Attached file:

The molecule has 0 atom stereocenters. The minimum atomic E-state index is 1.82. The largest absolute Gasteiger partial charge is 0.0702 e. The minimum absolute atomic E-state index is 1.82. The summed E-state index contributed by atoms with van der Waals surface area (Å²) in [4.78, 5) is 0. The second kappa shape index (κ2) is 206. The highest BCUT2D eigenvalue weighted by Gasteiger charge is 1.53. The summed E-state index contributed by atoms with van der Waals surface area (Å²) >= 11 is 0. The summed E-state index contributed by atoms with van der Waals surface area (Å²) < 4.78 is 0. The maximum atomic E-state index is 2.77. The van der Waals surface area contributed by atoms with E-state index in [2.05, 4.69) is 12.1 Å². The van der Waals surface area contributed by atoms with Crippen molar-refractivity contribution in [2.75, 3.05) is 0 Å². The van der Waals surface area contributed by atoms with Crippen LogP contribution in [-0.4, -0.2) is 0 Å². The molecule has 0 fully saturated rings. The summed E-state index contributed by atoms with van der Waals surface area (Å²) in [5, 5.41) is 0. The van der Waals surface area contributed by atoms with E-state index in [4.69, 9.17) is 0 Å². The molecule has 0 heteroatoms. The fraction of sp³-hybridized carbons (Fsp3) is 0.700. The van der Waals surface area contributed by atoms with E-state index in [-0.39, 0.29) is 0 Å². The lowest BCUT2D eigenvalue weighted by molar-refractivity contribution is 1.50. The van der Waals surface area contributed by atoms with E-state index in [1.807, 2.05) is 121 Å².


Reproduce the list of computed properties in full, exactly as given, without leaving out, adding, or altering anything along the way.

The molecule has 0 atom stereocenters. The minimum atomic E-state index is 1.82. The largest absolute Gasteiger partial charge is 0.0702 e. The minimum absolute atomic E-state index is 1.82. The summed E-state index contributed by atoms with van der Waals surface area (Å²) in [4.78, 5) is 0. The second kappa shape index (κ2) is 206. The highest BCUT2D eigenvalue weighted by Gasteiger charge is 1.53. The summed E-state index contributed by atoms with van der Waals surface area (Å²) >= 11 is 0. The summed E-state index contributed by atoms with van der Waals surface area (Å²) < 4.78 is 0. The maximum atomic E-state index is 2.77. The van der Waals surface area contributed by atoms with E-state index in [2.05, 4.69) is 12.1 Å². The van der Waals surface area contributed by atoms with Crippen molar-refractivity contribution in [2.75, 3.05) is 0 Å². The van der Waals surface area contributed by atoms with Crippen LogP contribution in [-0.4, -0.2) is 0 Å². The molecule has 0 fully saturated rings. The summed E-state index contributed by atoms with van der Waals surface area (Å²) in [5, 5.41) is 0. The van der Waals surface area contributed by atoms with E-state index in [4.69, 9.17) is 0 Å². The molecule has 0 heteroatoms. The fraction of sp³-hybridized carbons (Fsp3) is 0.700. The van der Waals surface area contributed by atoms with E-state index in [-0.39, 0.29) is 0 Å². The lowest BCUT2D eigenvalue weighted by molar-refractivity contribution is 1.50. The van der Waals surface area contributed by atoms with E-state index in [1.807, 2.05) is 121 Å².